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Chemistry research fellow explores ways to protect watershed of coastal communities

Gwen Hopper reaches into a pond with a net on a long pole

Gwen Hopper’s research takes her to rivers, drainages and stormwater ponds throughout Horry and Georgetown Counties. She collects water samples to examine the amounts and types of dissolved organic matter in each system.

Hopper has observed that waters in more developed areas are experiencing worsening water quality compared to non-developed waterways. Dissolved organic matter — naturally occurring plant and animal detritus — may be playing a role.

She’s using chemistry to find out why that is the case, and what communities can do about it.

Hopper is working with the National Estuarine Research Reserve at North Inlet-Winyah Bay in South Carolina to examine how urbanization and development affect the water quality in local water sources as well as larger-scale climate change.

As a third-year Ph.D. student in analytical chemistry researching with Claudia Benitez-Nelson, Hopper has worked extensively at the Baruch Marine Field Laboratory in Georgetown, South Carolina, which shares a campus with the national reserve at North Inlet-Winyah Bay.

“I chose this area because it offers a great opportunity to look at highly developed areas, but also to look at naturally forested systems that don’t have the same issues,” Hopper says.

Following in Margaret Davidson's footsteps

Hopper recently received the Margaret A. Davidson Fellowship from the National Oceanic and Atmospheric Administration, which will support her studies and fund her research in the Winyah Bay watershed for the next two years.

The program pairs graduate researchers with National Estuarine Research Reserve mentors, such as Dr. Erik Smith at North Inlet-Winyah Bay. Hopper’s work so far has equipped her to meet the specific needs of the reserve and the surrounding community.

Gwen Hopper pours liquid into beaker

The Davidson Fellowship aims to educate and empower graduate students as well as the communities where they conduct their research. The opportunity to work with communities directly was one of the elements that drew Hopper to apply.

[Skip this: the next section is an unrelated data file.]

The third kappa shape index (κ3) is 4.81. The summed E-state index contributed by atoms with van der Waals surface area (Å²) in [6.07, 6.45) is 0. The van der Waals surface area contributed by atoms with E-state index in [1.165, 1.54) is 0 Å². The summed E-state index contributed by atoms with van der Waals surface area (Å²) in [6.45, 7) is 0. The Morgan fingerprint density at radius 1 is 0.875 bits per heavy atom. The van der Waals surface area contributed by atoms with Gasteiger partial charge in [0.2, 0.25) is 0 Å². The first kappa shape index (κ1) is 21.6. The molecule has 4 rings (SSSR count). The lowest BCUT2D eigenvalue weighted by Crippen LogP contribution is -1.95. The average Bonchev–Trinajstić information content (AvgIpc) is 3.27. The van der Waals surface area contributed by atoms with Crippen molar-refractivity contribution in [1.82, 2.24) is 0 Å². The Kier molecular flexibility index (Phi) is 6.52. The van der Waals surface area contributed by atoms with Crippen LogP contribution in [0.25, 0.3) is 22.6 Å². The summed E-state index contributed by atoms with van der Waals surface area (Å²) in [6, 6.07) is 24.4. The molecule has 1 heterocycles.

Hopper says the late Margaret Davidson, an influential researcher at NOAA, recognized the disconnect between community residents and scientists doing research, something that Hopper herself wants to help improve.

“She filled that gap in an informative way – in a welcoming way – not in a sense of pointing out what communities are doing wrong but pointing out what they’re doing right,” Hopper says. “I want to do what she did.”

Down the line for Hopper’s work, this could mean meeting with residents and policymakers in Horry and Georgetown Counties to inform them about her research findings and offer recommendations for improving management practices.

Hopper says over-developing areas increases pollutants in waterways in part because pavement changes the natural course of runoff.

“What was once a forested area is now a sidewalk or road. So, when it rains, dissolved organic matter no longer permeates into the ground. It washes directly into our watershed,” she says.

Hopper hopes to develop actionable steps for how communities in urban and developed areas can protect their water supply. Small changes, such as fertilizing lawns once a year instead of multiple times, can reduce water quality problems, she says.

As solutions spread to more communities, the work could impact global environmental issues.

“Our long-term goal is to have the best management practices to clear up our waterways and also to mitigate climate change,” she says. “What we do as humans and climate change go hand in hand.”

“Our long-term goal is to have the best management practices to clear up our waterways and also to mitigate climate change. What we do as humans and climate change go hand in hand.”

Gwen Hopper
picture of gwen hopper

Teaching the next generation

While Hopper looks at the future impact of her research, she’s making plans for her own future as a professor.

“It’s always been a big thing for me to give back, especially to the communities that I come from,” she says. “You hold the door open for people coming behind you.”

Hopper started her time at USC through the Bridge to Doctorate Program for underrepresented students.

“The Bridge to Doctorate Program gave me a level of confidence that I didn’t realize I would need until I was in certain situations, like choosing a research group,” she says.

Hopper wants to help other students find their way to careers in science and research.

She’s working toward her teaching goals through UofSC’s Grace Jordan McFadden Professors Program, which provides additional funding and training for diverse and underrepresented students who aim to become professors.

“When I was coming up, I didn’t have a lot of outreach and development in my area,” she says. “I come from a more rural area of North Carolina, so when I started college, I had no idea what kinds of careers were possible.”